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Health officials encourage vaccinations as U.S. waits for arrival of omicron

NOEL KING, HOST:

Public health officials have confirmed cases of the omicron variant in at least 20 countries. Those same officials are trying to determine how effective coronavirus vaccines are against this new variant. Here's Stephane Bancel, the CEO of Moderna, talking on CNBC.

(SOUNDBITE OF CNBC BROADCAST)

STEPHANE BANCEL: Given the large number of mutations, it's highly possible that the efficacy of the vaccine, all of them, is going down. But we need to wait for the data to know if this is true. And how much is it going down? I believe it's going to take two to six weeks to really know.

KING: NPR's Allison Aubrey has been following this story. Good morning, Allison.

ALLISON AUBREY, BYLINE: Good morning, Noel.

KING: So we have the CEO of Moderna saying, essentially, we need to wait a couple weeks and see. What was the reaction to that? What else did he say?

AUBREY: Well, Moderna's Stephane Bancel pointed out what many scientists have already noted - that there are lots of mutations on the spike protein of the new variant. Now, this is the part of the virus that kind of opens the door and enables the virus to enter our cells and infect us. The vaccine works to stop that. So given these mutations and the quick spread in South Africa, Bancel said the vaccines could be much less effective and may need to be modified. Now, Moderna has already begun work on an omicron-specific booster, but this will likely take several months. And his comments were kind of interpreted as bad news.

KING: So he is the CEO of a pharmaceutical company. What about public health officials more broadly? Do they share concerns about the vaccine?

AUBREY: Well, many people say it's just too soon to tell, and that's kind of the moment that we're in. But, you know, not everyone completely agrees with Moderna's CEO. The physician-scientist who co-founded BioNTech and, together with Pfizer, developed the other COVID vaccine, sounded a different note. He told The Wall Street Journal that while omicron may lead to more infections in vaccinated people, he predicted people will be protected against serious illness. And Dr. Anthony Fauci made the same point yesterday at a White House briefing.

(SOUNDBITE OF ARCHIVED RECORDING)

ANTHONY FAUCI: Although partial immune escape may occur, vaccines and particularly boosters give you a degree of cross-protection. So there's every reason to believe, as we talk about boosters, when you get a level high enough, that you are going to get at least some degree of cross-protection, particularly against severe disease.

AUBREY: Now, to help figure this out, scientists are doing a bunch of things. They're testing the plasma of vaccinated people to see if antibodies in the blood can neutralize or fend off omicron. This work is ongoing, but it may be a few weeks before there are some firm answers.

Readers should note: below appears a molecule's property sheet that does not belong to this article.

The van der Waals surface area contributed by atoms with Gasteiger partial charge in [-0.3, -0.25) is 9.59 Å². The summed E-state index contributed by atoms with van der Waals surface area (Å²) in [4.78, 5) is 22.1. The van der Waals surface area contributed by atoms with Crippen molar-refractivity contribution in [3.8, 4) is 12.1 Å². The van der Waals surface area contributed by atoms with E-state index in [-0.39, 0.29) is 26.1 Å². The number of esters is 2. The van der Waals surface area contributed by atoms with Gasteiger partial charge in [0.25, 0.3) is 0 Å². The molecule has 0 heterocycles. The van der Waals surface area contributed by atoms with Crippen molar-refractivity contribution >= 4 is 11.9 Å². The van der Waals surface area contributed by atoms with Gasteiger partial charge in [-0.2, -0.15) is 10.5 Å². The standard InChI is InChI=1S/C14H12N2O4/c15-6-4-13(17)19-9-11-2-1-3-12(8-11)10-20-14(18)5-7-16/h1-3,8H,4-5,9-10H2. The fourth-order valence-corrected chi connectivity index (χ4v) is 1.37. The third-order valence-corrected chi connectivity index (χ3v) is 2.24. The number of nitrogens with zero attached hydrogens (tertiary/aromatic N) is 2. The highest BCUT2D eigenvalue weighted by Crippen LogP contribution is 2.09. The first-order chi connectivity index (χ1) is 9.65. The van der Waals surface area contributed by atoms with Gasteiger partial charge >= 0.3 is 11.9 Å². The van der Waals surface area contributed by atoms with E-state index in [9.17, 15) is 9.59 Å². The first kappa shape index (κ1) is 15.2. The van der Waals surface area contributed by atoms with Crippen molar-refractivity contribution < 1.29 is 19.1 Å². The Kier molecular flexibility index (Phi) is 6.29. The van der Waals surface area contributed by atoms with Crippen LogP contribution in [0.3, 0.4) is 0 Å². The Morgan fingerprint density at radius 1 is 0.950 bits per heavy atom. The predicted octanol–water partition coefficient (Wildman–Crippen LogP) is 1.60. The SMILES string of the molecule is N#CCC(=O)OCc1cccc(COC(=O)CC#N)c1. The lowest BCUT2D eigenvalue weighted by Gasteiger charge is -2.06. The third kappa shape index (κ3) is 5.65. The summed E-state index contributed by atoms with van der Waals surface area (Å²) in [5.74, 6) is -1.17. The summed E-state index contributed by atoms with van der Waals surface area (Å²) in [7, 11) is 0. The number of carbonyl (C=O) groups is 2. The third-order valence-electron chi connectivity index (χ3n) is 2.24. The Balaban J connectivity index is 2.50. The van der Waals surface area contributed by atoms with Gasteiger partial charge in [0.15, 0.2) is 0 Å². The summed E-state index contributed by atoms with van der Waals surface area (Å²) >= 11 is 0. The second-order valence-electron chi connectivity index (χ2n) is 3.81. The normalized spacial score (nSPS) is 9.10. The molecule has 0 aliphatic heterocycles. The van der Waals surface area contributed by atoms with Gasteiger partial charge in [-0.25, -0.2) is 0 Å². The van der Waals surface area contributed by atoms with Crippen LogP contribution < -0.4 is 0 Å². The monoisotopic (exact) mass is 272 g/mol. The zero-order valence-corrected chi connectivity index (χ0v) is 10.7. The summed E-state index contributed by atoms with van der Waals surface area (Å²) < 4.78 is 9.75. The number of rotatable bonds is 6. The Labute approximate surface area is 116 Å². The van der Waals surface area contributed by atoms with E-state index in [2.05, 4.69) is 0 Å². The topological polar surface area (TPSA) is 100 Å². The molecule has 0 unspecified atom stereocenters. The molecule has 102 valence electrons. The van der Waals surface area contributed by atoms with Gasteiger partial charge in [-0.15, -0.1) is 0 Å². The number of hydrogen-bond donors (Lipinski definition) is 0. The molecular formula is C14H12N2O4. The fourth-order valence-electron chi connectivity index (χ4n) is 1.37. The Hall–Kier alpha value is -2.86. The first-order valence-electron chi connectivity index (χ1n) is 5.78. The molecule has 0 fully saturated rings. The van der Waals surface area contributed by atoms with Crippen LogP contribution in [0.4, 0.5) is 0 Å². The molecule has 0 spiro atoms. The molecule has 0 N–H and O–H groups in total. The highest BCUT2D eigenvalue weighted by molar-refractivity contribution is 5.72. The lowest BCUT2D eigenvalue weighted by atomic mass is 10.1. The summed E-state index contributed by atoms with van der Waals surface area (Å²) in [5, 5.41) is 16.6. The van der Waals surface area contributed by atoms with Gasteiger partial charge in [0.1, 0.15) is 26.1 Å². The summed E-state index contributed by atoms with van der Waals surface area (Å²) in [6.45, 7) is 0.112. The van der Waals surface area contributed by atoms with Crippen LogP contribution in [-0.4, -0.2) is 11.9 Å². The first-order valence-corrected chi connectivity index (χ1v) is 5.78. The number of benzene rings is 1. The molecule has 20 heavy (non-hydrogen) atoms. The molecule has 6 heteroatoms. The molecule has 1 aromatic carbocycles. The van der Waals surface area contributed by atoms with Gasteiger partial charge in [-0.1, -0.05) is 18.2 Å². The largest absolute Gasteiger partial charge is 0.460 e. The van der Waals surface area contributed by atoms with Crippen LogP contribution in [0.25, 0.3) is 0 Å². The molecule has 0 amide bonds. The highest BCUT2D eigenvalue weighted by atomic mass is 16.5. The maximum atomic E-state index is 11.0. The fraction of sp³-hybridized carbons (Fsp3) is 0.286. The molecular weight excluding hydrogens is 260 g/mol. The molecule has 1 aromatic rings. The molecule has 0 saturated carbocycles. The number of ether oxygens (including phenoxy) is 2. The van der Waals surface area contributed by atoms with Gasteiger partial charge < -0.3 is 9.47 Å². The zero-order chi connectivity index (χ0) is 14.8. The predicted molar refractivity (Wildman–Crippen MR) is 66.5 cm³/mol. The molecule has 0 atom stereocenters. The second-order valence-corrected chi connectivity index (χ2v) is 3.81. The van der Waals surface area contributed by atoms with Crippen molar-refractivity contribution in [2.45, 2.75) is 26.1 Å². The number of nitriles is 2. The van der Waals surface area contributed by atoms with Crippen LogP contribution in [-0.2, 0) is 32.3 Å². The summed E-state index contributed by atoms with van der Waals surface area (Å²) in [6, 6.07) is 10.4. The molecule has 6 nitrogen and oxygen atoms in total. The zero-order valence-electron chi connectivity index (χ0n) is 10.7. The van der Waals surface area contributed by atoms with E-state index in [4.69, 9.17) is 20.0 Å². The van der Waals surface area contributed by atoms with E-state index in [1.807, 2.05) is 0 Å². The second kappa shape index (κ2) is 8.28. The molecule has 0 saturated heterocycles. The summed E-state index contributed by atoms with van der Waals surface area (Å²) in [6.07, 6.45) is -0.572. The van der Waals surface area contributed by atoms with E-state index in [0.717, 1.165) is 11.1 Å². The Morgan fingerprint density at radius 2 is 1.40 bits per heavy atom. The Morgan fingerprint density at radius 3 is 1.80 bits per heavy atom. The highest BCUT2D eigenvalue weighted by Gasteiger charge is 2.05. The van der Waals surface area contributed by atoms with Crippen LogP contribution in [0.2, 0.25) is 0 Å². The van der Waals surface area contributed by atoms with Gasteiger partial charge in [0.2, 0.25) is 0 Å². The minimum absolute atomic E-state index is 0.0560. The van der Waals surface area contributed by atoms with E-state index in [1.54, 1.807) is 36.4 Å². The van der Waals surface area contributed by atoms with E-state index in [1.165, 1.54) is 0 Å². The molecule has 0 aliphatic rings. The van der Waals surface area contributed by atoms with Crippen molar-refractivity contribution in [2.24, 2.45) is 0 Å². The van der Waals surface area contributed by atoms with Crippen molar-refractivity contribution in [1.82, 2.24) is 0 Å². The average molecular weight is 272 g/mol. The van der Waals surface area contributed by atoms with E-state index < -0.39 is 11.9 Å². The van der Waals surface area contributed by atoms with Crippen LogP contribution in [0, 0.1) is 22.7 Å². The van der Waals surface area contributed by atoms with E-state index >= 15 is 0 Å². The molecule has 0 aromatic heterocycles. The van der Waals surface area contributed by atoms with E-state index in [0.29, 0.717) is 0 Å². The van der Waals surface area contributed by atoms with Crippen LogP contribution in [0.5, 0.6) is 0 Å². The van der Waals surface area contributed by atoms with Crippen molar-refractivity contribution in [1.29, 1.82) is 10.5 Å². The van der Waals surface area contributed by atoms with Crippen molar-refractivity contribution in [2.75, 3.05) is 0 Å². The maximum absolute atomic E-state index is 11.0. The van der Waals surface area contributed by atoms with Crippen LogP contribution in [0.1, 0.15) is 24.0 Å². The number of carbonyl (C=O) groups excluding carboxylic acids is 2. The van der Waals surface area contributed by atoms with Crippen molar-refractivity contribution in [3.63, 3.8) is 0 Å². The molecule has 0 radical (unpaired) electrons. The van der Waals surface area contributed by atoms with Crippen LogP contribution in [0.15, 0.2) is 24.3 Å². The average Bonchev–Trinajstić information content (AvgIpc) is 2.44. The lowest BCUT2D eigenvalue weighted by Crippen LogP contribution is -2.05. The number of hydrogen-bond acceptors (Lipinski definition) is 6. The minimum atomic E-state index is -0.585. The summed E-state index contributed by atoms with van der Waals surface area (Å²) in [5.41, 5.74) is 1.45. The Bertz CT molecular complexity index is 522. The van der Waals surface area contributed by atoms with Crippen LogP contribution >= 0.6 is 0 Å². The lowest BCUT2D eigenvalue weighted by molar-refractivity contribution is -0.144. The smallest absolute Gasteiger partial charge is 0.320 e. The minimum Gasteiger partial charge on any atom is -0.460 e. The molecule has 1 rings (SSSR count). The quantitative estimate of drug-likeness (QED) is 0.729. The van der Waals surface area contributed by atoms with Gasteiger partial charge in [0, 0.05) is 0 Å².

KING: There are, at the moment, no cases of omicron in the U.S. that we know of. Are there systems in place to look for them?

AUBREY: Yes, the Centers for Disease Control and Prevention is expanding its surveillance program. The agency has stepped up testing at busy international airports, including JFK, Newark, also San Francisco and Atlanta, in an effort to detect the omicron variant. Here's CDC Director Rochelle Walensky. She was speaking at a White House briefing yesterday.

(SOUNDBITE OF ARCHIVED RECORDING)

ROCHELLE WALENSKY: This program allows for increased COVID testing for specific international arrivals, increasing our capacity to identify those with COVID-19 on arrival to the United States.

AUBREY: Now, already in place, Noel, is a requirement that international travelers coming to the U.S. get a negative COVID test result before flying. Currently, that test can be done up to three days before departure for fully vaccinated passengers. But the CDC is in the process of changing that, likely to one day before departure, just to increase the likelihood of being able to identify a positive case.

KING: So as all of this is going on, we're now seeing a really big push for people to get boosters, aren't we?

AUBREY: That's right. I mean, the belief is that boosters will just really help shore up protection at a time when immunity may be waning, when there's uncertainty about omicron. Just yesterday, Pfizer said it will ask the FDA to make 16- and 17-year-olds eligible for the booster shot. Right now, boosters are authorized for people 18 and up.

And there's another potential tool to fight COVID, too. FDA advisers voted yesterday in favor of authorizing the new antiviral pill from Merck that would be taken at home. Now, the agency does usually follow the advice of its advisers. So if it's authorized, the drug is intended for people with mild to moderate illness who are at high risk of developing severe COVID. It's supposed to be taken within five days of first symptoms to help reduce the risk of serious illness.

KING: All right - good information. NPR's Allison Aubrey. Thank you, Allison.

AUBREY: Thank you, Noel. Transcript provided by NPR, Copyright NPR.

Allison Aubrey is a correspondent for NPR News, where her stories can be heard on Morning Edition and All Things Considered. She's also a contributor to the PBS NewsHour and is one of the hosts of NPR's Life Kit.
Noel King is a host of Morning Edition and Up First.